ONCE IN A LIFETIME: THE EXTRAORDINARY STORY OF THE NEW YORK COSMOS

PG-13
Reviews

It may be hard to remember at this point, but during the 1960s and '70s, many Americans barely knew what soccer was, much less how it was played. Steve Ross wanted to change all that-and did so, even if he ultimately failed in making soccer another mainstream success like pro football or basketball. In the documentary Once in a Lifetime: The Extraordinary Story of the New York Cosmos, co-directors Paul Crowder and John Dower tell the story of how Ross, the ebullient Warner Communications media tycoon and gadfly, decided that soccer was going to be the next big sport, and went about creating a team to make that happen.

When Ross, dubbed in the film the "Godfather of American Soccer," decided to get involved in his new side career of messianic sports promoter in the late 1960s, the North American Soccer League was on life support: a dismal collection of five teams playing an unknown sport to a few hundred fans each game. In 1971, Ross, along with Atlantic Records executives Nesuhi and Ahmet Ertegun, founded the New York Cosmos, who, although they'd later become the Yankees of American soccer, started out as a ragtag band of misfit part-timers who kept part-time jobs, practiced a couple times a week and played on a grim, broken-glass-covered field under an overpass on Randall's Island.

Everything changed in 1975, when the Cosmos hunted down soccer's living legend, Pelé, and used every means at their disposal to lure the national treasure away from his home country of Brazil. These lures included not just millions of dollars and the promise of lucrative cross-promotion in Ross' media empire, but also going so far as to enlist Henry Kissinger (who appears in the film) in the effort. Once Pelé is onboard with the Cosmos, the film hits a pulse-pounding momentum, tracking the team's meteoric ascendancy in popularity and media attention-one thing the filmmakers illustrate superbly is how inextricably linked those two things are. Year after year, the team brings on international superstars, like a soccer version of the Yankees, paying any money to capture the big names. The Cosmos played to bigger and bigger audiences, moving in 1977 to massive Giants Stadium, which they were soon regularly selling out.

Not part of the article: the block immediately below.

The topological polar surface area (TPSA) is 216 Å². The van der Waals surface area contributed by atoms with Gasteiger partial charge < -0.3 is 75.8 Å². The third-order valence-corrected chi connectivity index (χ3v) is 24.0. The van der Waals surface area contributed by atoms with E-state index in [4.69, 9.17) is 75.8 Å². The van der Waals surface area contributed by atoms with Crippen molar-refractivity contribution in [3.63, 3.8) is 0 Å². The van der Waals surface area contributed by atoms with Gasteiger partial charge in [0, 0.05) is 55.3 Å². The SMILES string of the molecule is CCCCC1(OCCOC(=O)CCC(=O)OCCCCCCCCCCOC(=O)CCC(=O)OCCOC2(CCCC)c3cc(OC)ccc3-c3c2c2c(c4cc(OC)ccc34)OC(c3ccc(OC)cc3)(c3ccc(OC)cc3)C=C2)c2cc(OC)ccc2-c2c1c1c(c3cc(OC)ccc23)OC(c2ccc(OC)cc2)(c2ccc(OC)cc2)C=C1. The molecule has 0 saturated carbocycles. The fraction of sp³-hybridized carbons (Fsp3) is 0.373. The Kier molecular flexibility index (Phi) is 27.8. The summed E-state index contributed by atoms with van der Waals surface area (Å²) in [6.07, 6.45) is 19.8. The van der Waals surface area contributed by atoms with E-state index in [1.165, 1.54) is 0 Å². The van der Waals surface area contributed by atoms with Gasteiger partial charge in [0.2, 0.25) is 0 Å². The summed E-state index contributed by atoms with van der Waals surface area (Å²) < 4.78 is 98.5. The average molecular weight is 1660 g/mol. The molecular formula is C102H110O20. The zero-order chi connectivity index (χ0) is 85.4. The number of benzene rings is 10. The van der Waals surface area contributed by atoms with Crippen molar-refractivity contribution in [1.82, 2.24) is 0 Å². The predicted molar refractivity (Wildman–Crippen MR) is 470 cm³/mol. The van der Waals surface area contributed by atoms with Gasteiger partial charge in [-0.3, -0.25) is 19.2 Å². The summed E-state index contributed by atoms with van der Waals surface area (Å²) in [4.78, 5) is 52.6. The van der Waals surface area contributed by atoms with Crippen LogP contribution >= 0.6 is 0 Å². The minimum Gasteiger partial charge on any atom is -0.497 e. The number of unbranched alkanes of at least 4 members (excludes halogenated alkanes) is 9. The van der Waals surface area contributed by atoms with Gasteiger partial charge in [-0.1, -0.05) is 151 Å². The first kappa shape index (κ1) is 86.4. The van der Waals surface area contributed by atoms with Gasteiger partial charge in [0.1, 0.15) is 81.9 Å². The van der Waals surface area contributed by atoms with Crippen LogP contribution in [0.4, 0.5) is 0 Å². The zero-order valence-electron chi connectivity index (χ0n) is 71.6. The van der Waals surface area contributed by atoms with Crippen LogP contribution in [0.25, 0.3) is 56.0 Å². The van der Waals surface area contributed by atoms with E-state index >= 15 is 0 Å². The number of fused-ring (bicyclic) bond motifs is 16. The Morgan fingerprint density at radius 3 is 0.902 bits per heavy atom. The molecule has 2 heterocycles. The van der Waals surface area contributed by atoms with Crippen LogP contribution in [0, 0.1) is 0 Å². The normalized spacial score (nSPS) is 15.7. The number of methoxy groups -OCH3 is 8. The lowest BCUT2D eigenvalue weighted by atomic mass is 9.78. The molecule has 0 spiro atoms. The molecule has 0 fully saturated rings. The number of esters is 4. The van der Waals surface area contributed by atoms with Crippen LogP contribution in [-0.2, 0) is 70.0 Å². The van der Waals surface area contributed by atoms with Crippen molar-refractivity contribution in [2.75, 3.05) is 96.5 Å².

According to Once in a Lifetime, the popping of the soccer bubble (the team and league dissolved in 1984) was due to many factors: a thin American talent pool, too many other competing sports, overexpansion and dilution of the league, the collapse of Warner's empire in the early '80s, the 600-lb. gorilla that was the Cosmos, and ABC's overeager start into broadcasting games in their entirety. One salient point made by the film is the enormity of the hurdle faced by the sport in attracting an American audience, who had (and still do have) a difficult time getting used to such a long and fluid game played without the artificial breaks utilized in all other pro sports. All these reasons are argued over in very entertaining fashion by the interviewees. As Warner VP Jay Emmett (an engagingly Robert Evans-like old-Hollywood biz type) puts it: "You know this is going to be like Rashomon, right?"

Crowder and Dower start things off at a fevered pitch and keep things there for nearly all the film's jam-packed running time. Set to a pounding beat of date-appropriate funk and pop music, and dazzled up with period graphics, the film has hooks aplenty and an infectious energy that should guarantee good word of mouth from audiences looking for an upbeat summer sports tale.

-Chris Barsanti